18. Translation and interpretation require completely different sets of skills.
19. Take feedback for what it is: a valuable gift.
20. Without clients, you have nothing.
21. Be reasonable, even when others are not.
22. Think before you send an angry e-mail.
23. Learn to be self-sufficient in terms of IT and software.
24. Invest in your business by purchasing the best tools, dictionaries and gadgets you can afford.
25. Keep your personal and business finances separate.
26. Improve your typing speed.
27. Take very good care of your voice if you are an interpreter.
28. When asking others for advice, be respectful of their time and offer to take them to dinner.
29. Translators: read, read, read. There really is no substitute.
30. Don't complain about your clients publicly. Ever.
31. Don't complain about your colleagues publicly. Ever.
32. Your reputation is the most important thing you have.
33. Your time is the only resource you have. Spend it wisely.
34. Stop talking about yourself. Ask questions instead.
35. Learn how to really, truly listen.
36. Educate your clients about what you do without wagging your finger. No one wants an arrogant translator or interpreter.
37. Tread lightly when correcting source texts. Be respectful with your comments.
38. You earn others' respect by providing high-quality work and by being helpful, friendly and kind.
39. Join your local T&I association, a national association, and at least one association in your specialization.
40. Get out of your comfort zone.
41. Work on your weaknesses.
42. If a client corrects you during an interpreting assignment, stay calm and be professional.
43. Surround yourself with positive and good people.
44. Invest in your professional development by attending conferences, workshops and webinars.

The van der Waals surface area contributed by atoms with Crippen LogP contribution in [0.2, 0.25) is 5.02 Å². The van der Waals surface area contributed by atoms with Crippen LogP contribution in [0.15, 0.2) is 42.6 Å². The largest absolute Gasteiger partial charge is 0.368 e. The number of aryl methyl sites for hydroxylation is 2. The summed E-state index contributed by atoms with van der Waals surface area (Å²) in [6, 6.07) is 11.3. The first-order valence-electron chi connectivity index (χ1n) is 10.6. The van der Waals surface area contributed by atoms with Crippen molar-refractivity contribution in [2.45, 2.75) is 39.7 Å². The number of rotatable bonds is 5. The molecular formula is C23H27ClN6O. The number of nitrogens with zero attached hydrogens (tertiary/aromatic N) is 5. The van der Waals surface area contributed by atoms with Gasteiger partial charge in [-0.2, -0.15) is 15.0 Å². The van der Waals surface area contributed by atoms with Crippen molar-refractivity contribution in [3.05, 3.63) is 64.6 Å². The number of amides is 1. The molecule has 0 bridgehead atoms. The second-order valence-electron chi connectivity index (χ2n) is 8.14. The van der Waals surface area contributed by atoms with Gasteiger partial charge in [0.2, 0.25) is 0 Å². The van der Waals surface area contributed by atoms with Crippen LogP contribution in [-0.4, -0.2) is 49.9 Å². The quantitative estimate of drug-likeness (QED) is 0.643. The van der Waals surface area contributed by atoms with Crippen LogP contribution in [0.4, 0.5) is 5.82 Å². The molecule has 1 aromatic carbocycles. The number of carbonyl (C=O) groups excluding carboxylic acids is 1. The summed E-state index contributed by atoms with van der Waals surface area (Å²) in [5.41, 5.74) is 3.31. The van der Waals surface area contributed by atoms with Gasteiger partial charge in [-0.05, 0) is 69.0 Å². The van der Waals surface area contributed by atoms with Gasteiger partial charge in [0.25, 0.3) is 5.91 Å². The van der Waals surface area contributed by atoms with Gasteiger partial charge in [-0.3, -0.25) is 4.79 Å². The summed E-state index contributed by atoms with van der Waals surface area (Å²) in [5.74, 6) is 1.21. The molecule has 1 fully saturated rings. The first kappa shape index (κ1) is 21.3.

45. Volunteer your time. Learn to give before you expect others to give things to you.
46. Take care of your eyes and look away from the computer for 20 seconds every 20 minutes.
47. Exceed your clients' expectations. Go the extra mile.
48. Send holiday cards and/or gifts.
49. Keep a list of customer preferences. Become a customer concierge.
50. If you don't know a word during an interpreting assignment, say so. It's no fun, but you must be honest.
51. Work on your memory so you remember people's names.
52. Keep all your client files organized and back up your computer every day.
53. Contribute to a retirement fund.
54. Take care of your health and get exercise.
55. You can be in your bunny slippers, but there's no reason your client should know that.
56. Don't use your client as a sounding board.
57. Have a plan B if your internet is down at home.
58. Keep confidential things confidential. Buy a good shredder.
59. Consider joining a co-working space.
60. Go to at least one networking event a week, even if you don't feel like it.
61. Your business will grow when you do great work and more people know that you exist. How will you accomplish that?
62. Be humble. Every great translator and interpreter can learn from others. If you think you can't, you are wrong.
We hope you have enjoyed this (relatively) short list, dear friends and colleagues! Which pieces of advice would you add? We'd love to hear your thoughts to add to this endless list.